It was the first thing Memphis Fire Director Alvin Benson told Memphis City Council members Tuesday, May 20, during budget committee hearings.
“Today, we have browned-out three ladder trucks,” Benson said, referring to taking ladder trucks out of service at a rotating group of firehouses depending on how many firefighters are on vacation or have called in sick.
It was part of Benson’s push for a recruit class in the fiscal year starting July 1 that is not currently funded in Memphis Mayor A C Wharton Jr.’s operating budget proposal.
And it is the latest instance in which some on the council complain that Wharton should be leading and not offering the council options.
With the council scheduled to take final votes on all of its budget items June 17, the fire recruiting class is part of a political staring match between the administration and the council over who should propose something that, in this case, the administration backs and most on the council probably support.
Throw in a lot of history of how this has gone wrong for each in the past, as well as the council’s inability to propose funding for a recruit class and have certainty that the money will go to that purpose, and the stares become more intense.
“It really comes down to what service level are we going to provide,” Benson told the council. “We have reached the floor for cuts to our fire department.”
Benson also pointed out that last year when he tried to close a North Memphis fire station, community outcry and council anger prompted him to keep it open and implement the brown-out policy.
“The problem is we cannot interject into the administration’s planning,” said council member Harold Collins, citing the city charter provisions on personnel decisions. “But it’s something called sleight of hand. They want us to interject ourselves into their planning and policy so that when we do it, they can say the council did it.”
City Finance Director Brian Collins, however, said there is no subterfuge by the administration.
“How much government do we want, and how much are we willing to pay for it?” he asked the council. “The budget that the mayor put out there for you all to consider did have, in fact, what we call a reserve for pensions and public safety, knowing that these decisions ultimately have to be made by the council and you needed to hear and you need to decide how much public safety you want and how much you are willing to pay for it.”
Harold Collins said it is up to the administration to answer the questions about priorities the administration says it is up to the council to answer.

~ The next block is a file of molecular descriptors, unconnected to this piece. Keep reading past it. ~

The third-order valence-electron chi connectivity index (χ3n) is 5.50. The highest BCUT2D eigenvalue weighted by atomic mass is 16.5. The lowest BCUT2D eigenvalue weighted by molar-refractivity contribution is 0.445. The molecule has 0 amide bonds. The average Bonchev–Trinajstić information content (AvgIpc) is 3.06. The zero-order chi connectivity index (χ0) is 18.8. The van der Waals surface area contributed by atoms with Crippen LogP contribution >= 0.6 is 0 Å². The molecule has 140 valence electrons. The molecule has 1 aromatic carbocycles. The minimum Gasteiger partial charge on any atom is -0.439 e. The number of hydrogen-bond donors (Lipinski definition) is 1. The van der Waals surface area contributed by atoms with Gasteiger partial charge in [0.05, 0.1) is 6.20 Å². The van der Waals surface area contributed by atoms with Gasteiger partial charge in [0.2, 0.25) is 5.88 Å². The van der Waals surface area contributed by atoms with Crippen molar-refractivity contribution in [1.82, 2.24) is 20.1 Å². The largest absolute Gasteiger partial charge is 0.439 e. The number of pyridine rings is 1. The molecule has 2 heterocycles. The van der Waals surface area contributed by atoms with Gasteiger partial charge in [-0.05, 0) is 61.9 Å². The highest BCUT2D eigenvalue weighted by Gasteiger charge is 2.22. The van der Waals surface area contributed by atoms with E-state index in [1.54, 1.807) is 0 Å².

“Either you all do your job and you work with your directors or … get out of the business of being in the government,” he told the administration. “I’m tired of playing games with y’all. … Let’s have a real discussion about what we want. You all need to tell us and tell the people what kind of government you want and how much you want us to pay for it.”
Council members voted down in committee a plan to come up with the $1.7 million for the class of 100 fire recruits from a $3 million cut in the line item for fire department sick leave, proposed by council member Kemp Conrad.
Conrad reluctantly accepted the amendment to add a recruit class and funding to his resolution from council member Shea Flinn, with Conrad indicating he agreed in order to build the necessary seven votes for passage.
The proposal could resurface again as the budget committee moves toward a June wrap-up session.
Conrad acknowledged the council could set aside funding for a recruit class, the fire department’s first in two years, but cannot require the administration to use it for that.
“Unfortunately, we can’t make a personnel decision,” he said. “We can either do what we’ve been doing and that’s the status quo – and that’s continuing to raise property taxes, raise the cost of city government through paying overtime – or we can brown out and decrease services to Memphians, or we can look at a policy that’s clearly out of whack.”
His recommendations were based on the efficiency study done by Public Financial Management, the administration’s financial consultant, and a nearly 40 percent increase in fire department sick time from 2008 to 2012 compared with a 12 percent increase for police.
He said the standoff in who puts a plan on the table is “boiling frog syndrome.”
“It’s boiling in hot water. The frog feels pretty good,” Conrad warned. “The water is getting warmer. But the city’s dying and boiling while the administration and our friends that represent the unions fiddle.”